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Editor's Message

Marc Jason Gilbert


     With a mega-earthquake in Japan triggering a Pacific tsunami, deadly tornados sweeping the American mid-west and south, and climate change spurring higher food prices across the globe, we need few reminders of the primacy of the connection between human beings and their natural environment. We can however, benefit from fresh perspectives and case studies of that connection. These can be found in this issue's Forum on the Environment in World History. The Forum is supported by John Maunu's guide to on-line resources for teaching and learning about world environmental history, and further supplemented by essays in World History Connected's book review section, including a Featured Review of a major anthology of scholarship on the subject. The case studies offered in the Forum, particularly those regarding the Middle East and the relationship between war and the environment, are on the cutting edge of environmental history and are all the more valuable for having the classroom applications of this new knowledge reviewed in both the Forum's introduction and in Sharon Cohen's article on historical interpretation. Other articles, such as Michael Houf's treatment of immigration policy in Hong Kong (and its relationship to immigration policies in the United States and elsewhere) and Michael McInneshin's examination of cartography, address the environment as a spatial issue, or rather, what humans conceive as geographical spaces in cultural, economic, and political terms.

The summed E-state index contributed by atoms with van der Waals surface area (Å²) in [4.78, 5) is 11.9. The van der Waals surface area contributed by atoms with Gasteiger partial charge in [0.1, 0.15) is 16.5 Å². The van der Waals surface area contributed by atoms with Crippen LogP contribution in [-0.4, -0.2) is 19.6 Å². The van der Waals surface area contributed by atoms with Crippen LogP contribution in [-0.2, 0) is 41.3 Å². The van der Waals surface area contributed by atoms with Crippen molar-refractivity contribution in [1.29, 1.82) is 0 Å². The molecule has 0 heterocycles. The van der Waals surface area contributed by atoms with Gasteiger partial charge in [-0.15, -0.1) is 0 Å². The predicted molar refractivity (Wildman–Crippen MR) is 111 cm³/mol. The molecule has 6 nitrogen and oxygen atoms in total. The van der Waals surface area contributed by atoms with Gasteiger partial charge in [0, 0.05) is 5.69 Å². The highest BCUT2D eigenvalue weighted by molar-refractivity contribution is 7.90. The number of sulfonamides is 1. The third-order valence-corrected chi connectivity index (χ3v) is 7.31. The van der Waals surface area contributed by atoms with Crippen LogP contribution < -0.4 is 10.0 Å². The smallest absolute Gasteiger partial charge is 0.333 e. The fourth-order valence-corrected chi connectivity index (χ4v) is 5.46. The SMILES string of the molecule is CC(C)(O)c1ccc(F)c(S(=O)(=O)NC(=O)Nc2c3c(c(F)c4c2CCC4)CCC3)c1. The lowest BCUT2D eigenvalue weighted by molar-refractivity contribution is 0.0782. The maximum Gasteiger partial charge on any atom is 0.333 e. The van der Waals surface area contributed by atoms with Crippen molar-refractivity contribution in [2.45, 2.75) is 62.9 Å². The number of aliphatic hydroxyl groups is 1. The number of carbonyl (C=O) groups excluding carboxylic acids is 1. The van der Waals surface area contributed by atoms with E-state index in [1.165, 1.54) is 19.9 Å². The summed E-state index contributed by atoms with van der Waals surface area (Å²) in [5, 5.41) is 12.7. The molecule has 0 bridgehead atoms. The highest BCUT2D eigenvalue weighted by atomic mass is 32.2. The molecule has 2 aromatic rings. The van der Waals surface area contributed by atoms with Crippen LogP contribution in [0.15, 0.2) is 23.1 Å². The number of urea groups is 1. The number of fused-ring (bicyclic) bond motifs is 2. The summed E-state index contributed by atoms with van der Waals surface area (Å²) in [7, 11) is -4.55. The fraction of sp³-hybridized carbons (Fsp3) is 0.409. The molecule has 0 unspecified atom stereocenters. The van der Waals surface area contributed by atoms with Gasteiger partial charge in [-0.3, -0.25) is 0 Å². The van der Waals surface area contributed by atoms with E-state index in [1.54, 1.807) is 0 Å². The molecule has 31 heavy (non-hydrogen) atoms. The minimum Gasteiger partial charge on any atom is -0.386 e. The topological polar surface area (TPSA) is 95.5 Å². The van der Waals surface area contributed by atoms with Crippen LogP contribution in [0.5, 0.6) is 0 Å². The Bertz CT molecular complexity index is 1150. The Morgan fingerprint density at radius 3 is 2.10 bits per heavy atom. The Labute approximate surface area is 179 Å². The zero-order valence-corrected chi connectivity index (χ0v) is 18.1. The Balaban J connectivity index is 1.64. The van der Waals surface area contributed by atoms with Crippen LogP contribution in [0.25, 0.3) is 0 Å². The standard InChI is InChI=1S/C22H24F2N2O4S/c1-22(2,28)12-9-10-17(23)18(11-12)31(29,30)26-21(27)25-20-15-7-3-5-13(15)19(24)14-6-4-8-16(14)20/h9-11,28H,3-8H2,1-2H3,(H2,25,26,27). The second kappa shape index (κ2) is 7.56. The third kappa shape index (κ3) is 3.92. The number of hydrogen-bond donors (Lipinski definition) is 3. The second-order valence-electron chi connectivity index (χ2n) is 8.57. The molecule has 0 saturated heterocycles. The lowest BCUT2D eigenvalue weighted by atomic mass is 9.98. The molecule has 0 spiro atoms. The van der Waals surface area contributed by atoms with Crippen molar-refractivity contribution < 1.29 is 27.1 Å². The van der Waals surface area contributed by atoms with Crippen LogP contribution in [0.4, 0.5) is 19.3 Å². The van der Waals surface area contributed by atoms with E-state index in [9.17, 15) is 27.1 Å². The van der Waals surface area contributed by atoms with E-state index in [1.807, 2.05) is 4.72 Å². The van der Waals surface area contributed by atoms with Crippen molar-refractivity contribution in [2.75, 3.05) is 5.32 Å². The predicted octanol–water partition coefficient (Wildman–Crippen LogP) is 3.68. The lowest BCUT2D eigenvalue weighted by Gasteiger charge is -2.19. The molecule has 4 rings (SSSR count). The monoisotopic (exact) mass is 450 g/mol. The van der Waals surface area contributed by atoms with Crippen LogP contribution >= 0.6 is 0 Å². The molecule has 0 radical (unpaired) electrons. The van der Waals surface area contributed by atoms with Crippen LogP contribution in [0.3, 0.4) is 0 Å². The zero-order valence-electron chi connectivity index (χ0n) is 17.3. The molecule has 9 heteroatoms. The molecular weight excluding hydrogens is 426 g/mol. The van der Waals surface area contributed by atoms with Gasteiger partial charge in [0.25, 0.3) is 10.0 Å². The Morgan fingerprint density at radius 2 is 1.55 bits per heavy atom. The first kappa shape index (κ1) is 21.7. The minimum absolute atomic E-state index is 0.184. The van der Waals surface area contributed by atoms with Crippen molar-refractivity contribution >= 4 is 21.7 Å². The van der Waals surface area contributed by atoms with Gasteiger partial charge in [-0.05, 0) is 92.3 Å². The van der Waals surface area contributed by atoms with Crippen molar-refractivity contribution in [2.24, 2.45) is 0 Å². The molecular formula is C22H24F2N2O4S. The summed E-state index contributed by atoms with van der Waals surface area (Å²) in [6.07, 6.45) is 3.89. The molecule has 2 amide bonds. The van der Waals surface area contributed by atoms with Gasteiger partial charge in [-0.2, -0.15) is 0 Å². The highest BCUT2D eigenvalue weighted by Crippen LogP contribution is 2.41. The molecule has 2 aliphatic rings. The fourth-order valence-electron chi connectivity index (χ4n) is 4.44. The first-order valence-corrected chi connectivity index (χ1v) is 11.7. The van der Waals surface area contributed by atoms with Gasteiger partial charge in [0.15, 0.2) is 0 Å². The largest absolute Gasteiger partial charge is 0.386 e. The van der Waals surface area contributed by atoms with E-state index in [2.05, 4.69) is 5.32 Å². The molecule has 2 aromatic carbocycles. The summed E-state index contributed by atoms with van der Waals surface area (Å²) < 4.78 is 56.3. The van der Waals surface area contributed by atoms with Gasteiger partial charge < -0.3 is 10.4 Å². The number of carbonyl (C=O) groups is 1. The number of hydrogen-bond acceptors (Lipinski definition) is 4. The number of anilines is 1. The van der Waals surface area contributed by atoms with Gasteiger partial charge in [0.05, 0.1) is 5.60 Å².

Sharon Cohen's article is the first of what the editors of World History Connected hope will be a series of articles addressing expectations arising from the revision of the Advanced Placement World History course and examination.

     It is also hoped that the Forum on the Environment in World History will not be the journal's last word on that subject. As always, much depends on reader participation as authors of articles, as well as identifiers of topics deserving of the journal's attention. The only thing as gratifying as seeing good peer-reviewed research quickly into print is getting that scholarship classroom-ready and into instructors hands in as timely a fashion as possible, usually within 3 months of identifying the need. Your past participation and support has been vital to that enterprise, which is not only integral to our mission; it is our mission.

Marc Jason Gilbert
Hawaii Pacific University

Marc Jason Gilbert is Professor of History and National Endowment for the Humanities Endowed Chair in World History at Hawai'i Pacific University. He can be reached at


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